If you'd like to try out the Greek style pizza that was given at the PMQ Think Tank at http://thinktank.pmq.com/viewtopic.php?f=6&t=5022&p=29426&hilit=#p29426, using the same pan size and dough ball weight (245 grams), according to the expanded dough calculating tool at http://www.pizzamaking.com/expanded_calculator.html, the dough formulation would look like this:

Flour (100%):
Water (48.5%):
ADY (0.31%):
Salt (1.45%):
Vegetable (Soybean) Oil (10%):
Sugar (3.25%):
Total (163.51%):
149.84 g  |  5.29 oz | 0.33 lbs
72.67 g  |  2.56 oz | 0.16 lbs
0.46 g | 0.02 oz | 0 lbs | 0.12 tsp | 0.04 tbsp
2.17 g | 0.08 oz | 0 lbs | 0.39 tsp | 0.13 tbsp
14.98 g | 0.53 oz | 0.03 lbs | 3.3 tsp | 1.1 tbsp
4.87 g | 0.17 oz | 0.01 lbs | 1.22 tsp | 0.41 tbsp
245 g | 8.64 oz | 0.54 lbs | TF = N/A
Note: No bowl residue compensation

I intentionally left out the granulated garlic in the above dough formulation, but at 0.75%, it would come to 1.1238 grams, or about 0.04 ounces. I don't have a conversion factor for granulated garlic but for a generic garlic powder the conversion factor is 1 t. = 0.09405 ounces. So, for garlic powder, the amount to use would come to a bit less than 1/2 teaspoon (0.42 t.). If what I have read that a teaspoon of granulated garlic is equivalent to a half teaspoon of garlic powder is correct, then I suppose you would use 0.84 teaspoon of granulated garlic, or a bit less than 7/8 teaspoon. That strikes me as being a lot for a dough ball weight of 245 grams, especially since Tom Lehmann once recommended 0.15% garlic powder for a pizza dough, at his PMQ Think Tank post at http://thinktank.pmq.com/viewtopic.php?f=6&t=7797&p=53267&hilit=#p53267.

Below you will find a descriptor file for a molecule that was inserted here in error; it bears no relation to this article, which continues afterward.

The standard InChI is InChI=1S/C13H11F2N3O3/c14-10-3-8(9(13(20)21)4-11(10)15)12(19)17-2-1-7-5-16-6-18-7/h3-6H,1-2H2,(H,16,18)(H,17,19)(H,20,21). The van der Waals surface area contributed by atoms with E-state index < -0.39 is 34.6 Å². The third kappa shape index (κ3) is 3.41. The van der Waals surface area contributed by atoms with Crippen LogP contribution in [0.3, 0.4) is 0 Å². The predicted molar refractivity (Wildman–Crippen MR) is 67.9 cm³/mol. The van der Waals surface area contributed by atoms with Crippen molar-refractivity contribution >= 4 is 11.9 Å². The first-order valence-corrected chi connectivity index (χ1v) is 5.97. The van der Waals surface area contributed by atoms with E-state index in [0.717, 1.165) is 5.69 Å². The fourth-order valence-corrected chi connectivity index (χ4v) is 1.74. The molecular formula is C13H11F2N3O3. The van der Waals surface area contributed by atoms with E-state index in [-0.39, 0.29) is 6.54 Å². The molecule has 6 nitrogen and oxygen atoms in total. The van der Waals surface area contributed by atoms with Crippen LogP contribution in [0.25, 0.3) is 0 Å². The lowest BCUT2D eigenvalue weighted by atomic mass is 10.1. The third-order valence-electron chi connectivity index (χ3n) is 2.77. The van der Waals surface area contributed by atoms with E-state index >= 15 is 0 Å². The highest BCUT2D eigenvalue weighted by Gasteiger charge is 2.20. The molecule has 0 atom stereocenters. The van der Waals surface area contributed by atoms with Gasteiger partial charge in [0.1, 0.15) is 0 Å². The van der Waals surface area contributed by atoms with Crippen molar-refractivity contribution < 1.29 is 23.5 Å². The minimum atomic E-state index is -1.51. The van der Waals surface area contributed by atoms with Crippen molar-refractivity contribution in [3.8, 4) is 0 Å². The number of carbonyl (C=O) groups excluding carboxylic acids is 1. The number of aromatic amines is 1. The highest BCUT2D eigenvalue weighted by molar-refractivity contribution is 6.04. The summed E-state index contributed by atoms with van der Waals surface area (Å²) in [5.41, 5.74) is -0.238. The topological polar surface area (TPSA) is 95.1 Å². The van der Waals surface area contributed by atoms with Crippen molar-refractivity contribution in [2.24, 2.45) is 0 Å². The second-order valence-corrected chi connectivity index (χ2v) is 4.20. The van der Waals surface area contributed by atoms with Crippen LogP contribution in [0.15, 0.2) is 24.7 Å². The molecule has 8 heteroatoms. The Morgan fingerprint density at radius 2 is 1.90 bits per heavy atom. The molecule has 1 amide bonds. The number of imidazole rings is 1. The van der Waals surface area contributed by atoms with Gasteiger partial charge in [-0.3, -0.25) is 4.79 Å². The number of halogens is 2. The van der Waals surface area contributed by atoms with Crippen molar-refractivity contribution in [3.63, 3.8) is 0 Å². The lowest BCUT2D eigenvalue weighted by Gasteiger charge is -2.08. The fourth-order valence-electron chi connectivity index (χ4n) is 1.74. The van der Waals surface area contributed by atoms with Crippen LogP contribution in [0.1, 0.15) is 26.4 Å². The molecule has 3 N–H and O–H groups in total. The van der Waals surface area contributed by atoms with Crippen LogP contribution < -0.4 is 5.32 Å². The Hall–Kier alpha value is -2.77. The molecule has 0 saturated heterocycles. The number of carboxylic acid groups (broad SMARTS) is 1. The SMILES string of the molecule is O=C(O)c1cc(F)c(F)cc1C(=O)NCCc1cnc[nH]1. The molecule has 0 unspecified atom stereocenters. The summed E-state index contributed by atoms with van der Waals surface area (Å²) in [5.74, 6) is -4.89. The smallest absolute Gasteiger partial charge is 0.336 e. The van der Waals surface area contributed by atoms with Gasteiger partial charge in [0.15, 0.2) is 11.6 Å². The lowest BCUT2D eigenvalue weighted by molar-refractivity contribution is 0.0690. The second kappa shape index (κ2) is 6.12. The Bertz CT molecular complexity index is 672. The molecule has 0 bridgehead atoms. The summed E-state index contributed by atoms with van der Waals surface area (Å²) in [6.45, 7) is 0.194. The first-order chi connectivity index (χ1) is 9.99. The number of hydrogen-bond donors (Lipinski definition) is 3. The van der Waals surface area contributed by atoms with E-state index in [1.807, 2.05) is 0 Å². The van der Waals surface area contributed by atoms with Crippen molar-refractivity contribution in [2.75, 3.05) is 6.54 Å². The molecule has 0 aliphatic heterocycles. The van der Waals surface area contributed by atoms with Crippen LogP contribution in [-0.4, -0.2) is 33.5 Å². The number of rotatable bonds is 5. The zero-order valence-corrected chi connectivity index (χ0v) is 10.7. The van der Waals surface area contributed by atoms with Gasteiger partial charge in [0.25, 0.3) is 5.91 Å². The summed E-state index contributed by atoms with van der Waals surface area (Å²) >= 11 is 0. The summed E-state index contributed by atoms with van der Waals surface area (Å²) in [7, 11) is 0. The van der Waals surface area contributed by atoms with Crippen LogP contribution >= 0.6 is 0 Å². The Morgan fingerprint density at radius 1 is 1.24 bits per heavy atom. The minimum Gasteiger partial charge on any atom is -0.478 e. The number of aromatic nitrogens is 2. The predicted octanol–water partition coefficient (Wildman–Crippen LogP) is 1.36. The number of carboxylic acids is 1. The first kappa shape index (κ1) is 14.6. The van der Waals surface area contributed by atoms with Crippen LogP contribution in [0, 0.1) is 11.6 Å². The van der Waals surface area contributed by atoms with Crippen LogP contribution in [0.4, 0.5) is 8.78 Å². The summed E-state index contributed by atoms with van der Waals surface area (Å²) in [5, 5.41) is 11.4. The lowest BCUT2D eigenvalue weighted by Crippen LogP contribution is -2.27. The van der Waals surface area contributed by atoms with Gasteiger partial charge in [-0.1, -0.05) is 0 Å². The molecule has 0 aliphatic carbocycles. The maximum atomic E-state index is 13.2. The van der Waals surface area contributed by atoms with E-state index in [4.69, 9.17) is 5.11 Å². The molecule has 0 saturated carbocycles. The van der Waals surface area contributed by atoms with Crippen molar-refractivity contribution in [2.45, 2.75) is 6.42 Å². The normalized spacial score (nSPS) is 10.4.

I also assumed in the above dough formulation that the oil is soybean oil. I am not sure what oil is typically used in Greek style pizza doughs, but the numbers for an oil other than soybean oil, or a combination of oils, will not be materially different than what is recited in the above dough formulation.

Peter

« Last Edit: May 06, 2010, 03:31:25 PM by Pete-zza »

Offline Ev

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Re: Greek pizza
« Reply #94 on: May 06, 2010, 03:13:41 PM »
Thanks Peter. I will absolutely give that recipe a try. Is there a particular flour that you would recommend?

Steve

Offline Pete-zza

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Re: Greek pizza
« Reply #95 on: May 06, 2010, 03:48:43 PM »
Steve,

As has been noted before, the flours used to make Greek style doughs are by and large bromated flours. However, since you used KABF before, I think I would use that and compare your results with the Greek style pizza that you last made. It will be important that you use the dough preparation and management methods described in the aforementioned PMQ dough recipe since the recipe apparently was developed to work with those methods.